MacNeice


Also found in: Dictionary.

MacNeice

Louis. 1907--63, British poet, born in Northern Ireland. His works include Autumn Journal (1939) and Solstices (1961) and a translation of Agamemnon (1936)
References in periodicals archive ?
If it seems arbitrary to bring in Louis MacNeice as a point of comparison, the radio talk Curnow wrote after MacNeice's death in 1963 suggests otherwise.
My Oxford college was Christ Church, where MacNeice was friend to a German don named Stahl.
Four poems (Richard Cory (Edward Robinson), Call it a Good Marriage (Robert Graves), The Suicide (Louis MacNeice), and Rhyme against Living (Dorothy Parker)) give hints, but no details of triggers of suicide.
MacNeice explained that Quinlan's body language was evidence of his "conflicting duties and uncertainties", and added: "If he gets this wrong and pulls up before the line and it's not a void race, he's in a lot of trouble."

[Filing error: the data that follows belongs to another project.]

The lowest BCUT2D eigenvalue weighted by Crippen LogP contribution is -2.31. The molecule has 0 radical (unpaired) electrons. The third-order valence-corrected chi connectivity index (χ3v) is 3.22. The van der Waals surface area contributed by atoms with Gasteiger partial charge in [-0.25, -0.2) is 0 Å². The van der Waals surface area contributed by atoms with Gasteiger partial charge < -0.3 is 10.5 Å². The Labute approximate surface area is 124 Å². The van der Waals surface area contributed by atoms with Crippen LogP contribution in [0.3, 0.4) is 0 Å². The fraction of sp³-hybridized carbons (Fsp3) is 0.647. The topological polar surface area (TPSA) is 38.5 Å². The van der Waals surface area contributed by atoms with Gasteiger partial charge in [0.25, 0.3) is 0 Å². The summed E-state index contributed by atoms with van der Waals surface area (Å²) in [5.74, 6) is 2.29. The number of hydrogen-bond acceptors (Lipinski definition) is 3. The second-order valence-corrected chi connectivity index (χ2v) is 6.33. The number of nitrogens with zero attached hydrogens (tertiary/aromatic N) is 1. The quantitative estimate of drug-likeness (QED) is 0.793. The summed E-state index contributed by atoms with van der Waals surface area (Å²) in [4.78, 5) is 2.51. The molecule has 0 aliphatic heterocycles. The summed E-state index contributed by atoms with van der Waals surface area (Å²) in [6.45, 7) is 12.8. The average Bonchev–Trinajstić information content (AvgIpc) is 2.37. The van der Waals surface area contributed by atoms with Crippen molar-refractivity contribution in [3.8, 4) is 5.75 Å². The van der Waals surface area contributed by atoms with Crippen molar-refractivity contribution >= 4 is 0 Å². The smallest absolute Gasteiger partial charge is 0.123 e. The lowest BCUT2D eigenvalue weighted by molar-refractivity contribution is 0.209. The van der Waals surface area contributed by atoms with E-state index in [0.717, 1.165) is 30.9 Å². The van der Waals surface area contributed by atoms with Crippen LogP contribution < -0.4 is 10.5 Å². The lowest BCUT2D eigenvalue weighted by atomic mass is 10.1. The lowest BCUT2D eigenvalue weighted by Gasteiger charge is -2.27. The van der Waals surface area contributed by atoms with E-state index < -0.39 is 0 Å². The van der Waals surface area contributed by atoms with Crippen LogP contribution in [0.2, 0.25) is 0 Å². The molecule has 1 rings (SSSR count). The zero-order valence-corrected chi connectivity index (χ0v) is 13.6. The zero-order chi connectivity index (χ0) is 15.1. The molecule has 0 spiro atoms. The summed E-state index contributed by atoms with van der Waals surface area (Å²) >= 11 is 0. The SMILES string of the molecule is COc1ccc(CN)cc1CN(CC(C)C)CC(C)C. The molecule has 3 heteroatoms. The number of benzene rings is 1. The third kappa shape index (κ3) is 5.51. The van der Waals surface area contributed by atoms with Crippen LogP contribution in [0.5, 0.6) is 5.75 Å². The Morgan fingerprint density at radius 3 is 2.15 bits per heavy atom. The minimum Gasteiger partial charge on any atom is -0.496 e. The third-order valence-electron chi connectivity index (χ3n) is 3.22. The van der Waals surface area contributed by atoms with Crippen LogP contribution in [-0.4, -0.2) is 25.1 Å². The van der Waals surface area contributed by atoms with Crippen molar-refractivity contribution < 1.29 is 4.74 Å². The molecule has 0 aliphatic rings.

Do you recall how Louis MacNeice calls childhood the 'time of gifts'--the phrase used adopted by Patrick Leigh Fermor in one of the most glorious travel books of the 20th century?
He also makes a strong case for overlooked virtues in the verse of Louis MacNeice and John Updike.
We may also recall the glee of a very different poet, Louis MacNeice, at the drunkenness of things being various.
Six Poets: Hardy to Larkin, An Anthology, will contain more than 100 poems from Thomas Hardy, A E Housman, John Betjeman, W H Auden, Louis MacNeice and Philip Larkin, with Bennett's commentary discussing their style and charting his own reactions to their work.
She also heard the moving Sunday Poetry Salon event at MacNeice House, hosted by the Arts Council.
In what branch of literature was Louis MacNeice celebrated?
(157) Holdridge skillfully brings into relief the influences of other poets on Muldoon's work, showing how Muldoon responds to and re-reads such figures as Louis MacNeice, W.H.
Incorrigibly plural; Louis MacNeice and his legacy.